Excerpts from "the first rough draft of history" as reported in
The Washington Post on this date in the 20th century.
Teddy Roosevelt considered himself a rare specimen of manliness and was rather contemptuous of those who he believed fell below his high fitness standards. The "fat colonels" described in The Post of Oct. 9, 1907, however, showed the "Rough Rider" president that appearances could be deceptive. An excerpt:
Twenty-eight of the "fat colonels" took their horsemanship test from Fort Myer yesterday, and the joke is on the President, who suspected that some of them couldn't ride. They fooled him completely by coming in at the close of the fifteen miles, every man of them fresh as a daisy. The only casualties were two pairs of split riding breeches and two newspaper men, one of whom gave up the job right after the start, and the other, who quit when his horse was kicked by a restless army animal.
Immediately after final dismount the twenty-eight reported at the Fort Myer hospital for the second physical examination, following which they were invited to regale themselves for a time at the quarters of Maj. Rumbaugh, of the Thirteenth Cavalry, stationed at the fort.
It was not only a demonstration that the field officers stationed in Washington did not deserve the questioning glances of their commander-in-chief when they undertook to prove their skill in equitation, but it was a clear showing that they are not "fat," as they have been described so often recently, at least not all of them. They range in the matter of embonpoint from the rotund profile of Lieut. Col. Casey, 260 pounds, all solid, to Col. McCain, aptly described as the "human darning needle." There was a fair sprinkling of rotundity in the column, but Col. McCain was not without his rivals.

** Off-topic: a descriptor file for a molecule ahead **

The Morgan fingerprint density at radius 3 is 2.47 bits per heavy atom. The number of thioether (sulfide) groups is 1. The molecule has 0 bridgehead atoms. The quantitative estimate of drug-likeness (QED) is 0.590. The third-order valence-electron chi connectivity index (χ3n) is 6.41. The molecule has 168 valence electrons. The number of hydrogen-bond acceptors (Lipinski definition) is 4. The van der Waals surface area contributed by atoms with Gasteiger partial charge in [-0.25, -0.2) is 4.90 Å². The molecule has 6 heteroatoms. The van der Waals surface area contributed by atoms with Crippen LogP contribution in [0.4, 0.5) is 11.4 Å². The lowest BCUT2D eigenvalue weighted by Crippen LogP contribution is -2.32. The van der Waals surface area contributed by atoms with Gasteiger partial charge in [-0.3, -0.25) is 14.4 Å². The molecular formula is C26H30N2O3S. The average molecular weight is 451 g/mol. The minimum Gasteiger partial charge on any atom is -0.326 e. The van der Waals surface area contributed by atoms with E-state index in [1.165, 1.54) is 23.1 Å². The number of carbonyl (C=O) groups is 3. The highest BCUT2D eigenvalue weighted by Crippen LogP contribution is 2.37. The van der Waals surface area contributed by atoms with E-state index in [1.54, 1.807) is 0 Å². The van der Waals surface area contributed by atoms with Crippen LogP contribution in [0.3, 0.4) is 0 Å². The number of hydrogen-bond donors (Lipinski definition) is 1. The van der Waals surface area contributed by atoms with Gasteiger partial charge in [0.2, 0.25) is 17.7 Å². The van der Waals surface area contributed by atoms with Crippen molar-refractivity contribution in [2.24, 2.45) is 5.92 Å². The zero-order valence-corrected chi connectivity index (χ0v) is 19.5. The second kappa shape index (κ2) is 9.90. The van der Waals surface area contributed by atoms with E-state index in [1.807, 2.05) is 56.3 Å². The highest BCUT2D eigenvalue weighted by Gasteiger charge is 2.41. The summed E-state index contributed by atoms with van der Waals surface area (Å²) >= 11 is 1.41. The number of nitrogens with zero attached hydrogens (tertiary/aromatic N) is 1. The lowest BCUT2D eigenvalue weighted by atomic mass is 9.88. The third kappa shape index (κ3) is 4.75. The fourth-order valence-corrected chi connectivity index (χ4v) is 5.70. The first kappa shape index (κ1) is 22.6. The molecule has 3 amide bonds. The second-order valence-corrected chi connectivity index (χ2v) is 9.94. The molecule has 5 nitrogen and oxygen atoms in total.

The ride was under the immediate supervision of Maj. Gen. William P. Duvall, who would have earned more demerits than almost any other man in the column, if he had been taking the test, for failing to force his horse out of a trot during the periods prescribed for galloping.
It was a beautiful afternoon for a ride, and the road was in fairly good condition, despite the heavy rain of the night. Early yesterday one of the older colonels, who had been a little timorous as to the outcome in his case, looked out of his window at the wild swirl of rain driving over Washington and thought with a comfortable sensation that the test would have to be postponed. He turned back to bed for another nap, but was instantly routed out by this terrifying suggestion:
"If Roosevelt hears that the ride was called off on account of rain, he will get out of the canebrakes to-day and be here day after to-morrow to take us out himself." ...
The ride was distinctly popular with those who took it, and there were very few evidences at any time that any rider was having hard work of it. A high-strung horse ridden by one of the majors livened things up occasionally by kicking at his riding mate or the horse following, and as the ride was in very close formation, almost nose to tail, two or three officers narrowly escaped damage. One man caught a flying heel on his swinging saber, the hoof just missing his shin.
There were a good many suggestions that such rides should be taken regularly at weekly intervals, for the good of the men stationed in Washington, whose work is so sedentary as to render them unfit for sudden emergency hiking. It was also suggested that when the President sees how successfully everybody stood his test he will order another longer one.